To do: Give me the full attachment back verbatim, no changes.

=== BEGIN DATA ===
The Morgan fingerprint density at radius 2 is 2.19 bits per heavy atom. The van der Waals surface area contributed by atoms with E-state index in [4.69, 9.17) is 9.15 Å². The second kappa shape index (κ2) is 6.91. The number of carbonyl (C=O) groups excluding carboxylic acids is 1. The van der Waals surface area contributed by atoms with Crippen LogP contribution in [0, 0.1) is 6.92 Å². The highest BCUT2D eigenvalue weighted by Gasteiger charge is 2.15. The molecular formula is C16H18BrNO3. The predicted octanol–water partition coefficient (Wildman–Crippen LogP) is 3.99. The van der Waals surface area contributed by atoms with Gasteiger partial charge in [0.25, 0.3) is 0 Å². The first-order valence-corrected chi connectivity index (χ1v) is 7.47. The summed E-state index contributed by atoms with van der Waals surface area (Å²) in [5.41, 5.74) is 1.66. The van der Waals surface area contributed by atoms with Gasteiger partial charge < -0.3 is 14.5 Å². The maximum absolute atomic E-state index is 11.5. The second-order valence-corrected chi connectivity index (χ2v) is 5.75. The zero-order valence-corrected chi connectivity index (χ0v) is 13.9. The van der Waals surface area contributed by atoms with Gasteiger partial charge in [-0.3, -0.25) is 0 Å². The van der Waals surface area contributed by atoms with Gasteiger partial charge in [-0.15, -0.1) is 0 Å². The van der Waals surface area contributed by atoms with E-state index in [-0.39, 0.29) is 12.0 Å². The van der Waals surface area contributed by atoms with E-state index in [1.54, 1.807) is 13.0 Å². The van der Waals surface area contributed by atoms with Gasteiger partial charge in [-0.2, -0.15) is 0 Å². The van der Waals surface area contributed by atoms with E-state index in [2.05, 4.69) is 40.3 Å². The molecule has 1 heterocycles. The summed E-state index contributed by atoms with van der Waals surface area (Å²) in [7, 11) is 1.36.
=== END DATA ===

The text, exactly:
The Morgan fingerprint density at radius 2 is 2.19 bits per heavy atom. The van der Waals surface area contributed by atoms with E-state index in [4.69, 9.17) is 9.15 Å². The second kappa shape index (κ2) is 6.91. The number of carbonyl (C=O) groups excluding carboxylic acids is 1. The van der Waals surface area contributed by atoms with Crippen LogP contribution in [0, 0.1) is 6.92 Å². The highest BCUT2D eigenvalue weighted by Gasteiger charge is 2.15. The molecular formula is C16H18BrNO3. The predicted octanol–water partition coefficient (Wildman–Crippen LogP) is 3.99. The van der Waals surface area contributed by atoms with Gasteiger partial charge in [0.25, 0.3) is 0 Å². The first-order valence-corrected chi connectivity index (χ1v) is 7.47. The summed E-state index contributed by atoms with van der Waals surface area (Å²) in [5.41, 5.74) is 1.66. The van der Waals surface area contributed by atoms with Gasteiger partial charge < -0.3 is 14.5 Å². The maximum absolute atomic E-state index is 11.5. The second-order valence-corrected chi connectivity index (χ2v) is 5.75. The zero-order valence-corrected chi connectivity index (χ0v) is 13.9. The van der Waals surface area contributed by atoms with Gasteiger partial charge in [-0.3, -0.25) is 0 Å². The van der Waals surface area contributed by atoms with Gasteiger partial charge in [-0.15, -0.1) is 0 Å². The van der Waals surface area contributed by atoms with E-state index in [-0.39, 0.29) is 12.0 Å². The van der Waals surface area contributed by atoms with E-state index in [1.54, 1.807) is 13.0 Å². The van der Waals surface area contributed by atoms with Gasteiger partial charge in [-0.2, -0.15) is 0 Å². The van der Waals surface area contributed by atoms with E-state index in [2.05, 4.69) is 40.3 Å². The molecule has 1 heterocycles. The summed E-state index contributed by atoms with van der Waals surface area (Å²) in [7, 11) is 1.36.